Advice from 1692

 

This week, let’s take a trip back in time! The oldest publication in the Culinary History Collection here at Virginia Tech is from 1692. It’s 24 pages of selected material, excerpted from a larger work. The title, you ask?

A Pocket-Companion, Containing Things Necessary to be Known by all that Values Their Health and Happiness: Being a Plain Way of Nature’s Own Prescribing, to Cure Most Diseases in Men, Women and Children, by Kitchen-Physick Only. To Which is Added, an Account of How a Man May Live Well and Plentifully for Two-Pence a Day/Collected from The Good Housewife Made a Doctor, by Tho. Tryon. 

(Excuse me a moment, my fingers need a rest…) The text block is in a modern binding—you can see some of the marbled paper in the images above—but the original pages are chock full of “ſ” (long s) and “i”s replaced with “y”s.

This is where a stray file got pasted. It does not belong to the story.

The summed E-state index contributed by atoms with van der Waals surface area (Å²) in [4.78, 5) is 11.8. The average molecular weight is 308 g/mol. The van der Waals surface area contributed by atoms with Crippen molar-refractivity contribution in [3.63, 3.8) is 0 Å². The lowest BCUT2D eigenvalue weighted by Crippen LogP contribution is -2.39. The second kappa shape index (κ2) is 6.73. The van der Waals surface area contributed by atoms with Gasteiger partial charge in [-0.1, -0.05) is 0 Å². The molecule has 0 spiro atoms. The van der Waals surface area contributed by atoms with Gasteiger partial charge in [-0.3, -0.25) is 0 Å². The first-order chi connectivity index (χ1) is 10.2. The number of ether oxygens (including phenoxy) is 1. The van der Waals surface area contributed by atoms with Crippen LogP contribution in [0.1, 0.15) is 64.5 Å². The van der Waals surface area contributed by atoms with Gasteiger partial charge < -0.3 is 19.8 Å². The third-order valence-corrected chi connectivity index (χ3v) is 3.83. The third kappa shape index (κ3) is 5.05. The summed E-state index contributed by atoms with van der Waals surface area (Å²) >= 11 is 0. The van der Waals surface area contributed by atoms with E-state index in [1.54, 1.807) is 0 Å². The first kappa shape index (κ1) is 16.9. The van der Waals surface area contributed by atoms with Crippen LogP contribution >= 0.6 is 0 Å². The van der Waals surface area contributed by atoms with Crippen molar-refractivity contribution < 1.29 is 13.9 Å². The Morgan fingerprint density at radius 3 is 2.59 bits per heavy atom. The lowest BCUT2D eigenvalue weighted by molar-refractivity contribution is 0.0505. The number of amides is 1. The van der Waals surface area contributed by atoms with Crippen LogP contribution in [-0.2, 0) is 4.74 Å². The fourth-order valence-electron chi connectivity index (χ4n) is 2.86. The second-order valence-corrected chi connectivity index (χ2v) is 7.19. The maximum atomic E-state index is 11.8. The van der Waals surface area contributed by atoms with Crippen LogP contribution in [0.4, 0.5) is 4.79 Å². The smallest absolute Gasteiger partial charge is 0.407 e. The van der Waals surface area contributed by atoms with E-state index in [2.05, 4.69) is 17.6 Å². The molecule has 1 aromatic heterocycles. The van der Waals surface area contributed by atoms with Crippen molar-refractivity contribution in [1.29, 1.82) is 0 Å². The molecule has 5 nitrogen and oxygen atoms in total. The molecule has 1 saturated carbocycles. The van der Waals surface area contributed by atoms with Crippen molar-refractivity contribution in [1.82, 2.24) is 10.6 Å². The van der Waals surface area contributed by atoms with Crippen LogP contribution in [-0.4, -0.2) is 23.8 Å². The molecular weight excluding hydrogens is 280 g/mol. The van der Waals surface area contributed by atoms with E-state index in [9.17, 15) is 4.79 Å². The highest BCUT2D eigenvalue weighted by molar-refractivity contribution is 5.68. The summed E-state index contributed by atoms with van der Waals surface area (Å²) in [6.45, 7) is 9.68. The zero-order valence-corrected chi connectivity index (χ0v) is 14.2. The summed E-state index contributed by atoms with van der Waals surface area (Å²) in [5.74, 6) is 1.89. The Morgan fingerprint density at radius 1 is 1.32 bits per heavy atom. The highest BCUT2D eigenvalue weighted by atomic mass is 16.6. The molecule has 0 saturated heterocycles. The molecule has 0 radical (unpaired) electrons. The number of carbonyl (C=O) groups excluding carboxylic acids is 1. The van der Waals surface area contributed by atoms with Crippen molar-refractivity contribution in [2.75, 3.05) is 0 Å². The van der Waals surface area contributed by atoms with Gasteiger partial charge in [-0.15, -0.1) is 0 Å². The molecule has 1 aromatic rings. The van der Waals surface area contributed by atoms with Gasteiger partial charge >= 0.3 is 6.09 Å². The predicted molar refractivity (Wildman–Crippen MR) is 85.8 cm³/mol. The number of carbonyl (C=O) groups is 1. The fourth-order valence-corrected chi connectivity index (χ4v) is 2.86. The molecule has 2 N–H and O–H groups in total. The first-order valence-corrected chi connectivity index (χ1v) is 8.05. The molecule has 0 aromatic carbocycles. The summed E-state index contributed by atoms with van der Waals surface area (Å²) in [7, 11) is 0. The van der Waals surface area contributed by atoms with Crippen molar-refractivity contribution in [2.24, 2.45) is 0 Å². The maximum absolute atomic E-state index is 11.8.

Although the title says it all, basically, in 20 pages, we’re provided a selection of recipes—from sugar-candy to wine, to “sallads”—as well as brief nutrition information about these and a few other specific foods, how to eat/prepare them, and in what quantities one should consume them. The excerpt related to living on two-pence is a summary of how much food one can live on in a day, with a couple of household hints thrown in for good measure.

It’s worth noting that Thomas Tryon, the author of the larger work, wrote many books on a variety of topics during his life: nutrition and food, wine-making, how to find happiness in life, the treatment of slaves, and of course, the perils of alcohol and tobacco. All without a formal education! He was also a convert to vegetarianism, interested in both animal rights and conservation, and a hatter by trade.

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1 Comment

  1. A Treatise of All Sorts of Foods: Or, The 1745 Book with the 93-Word Title | What's Cookin' @ Special Collections?!

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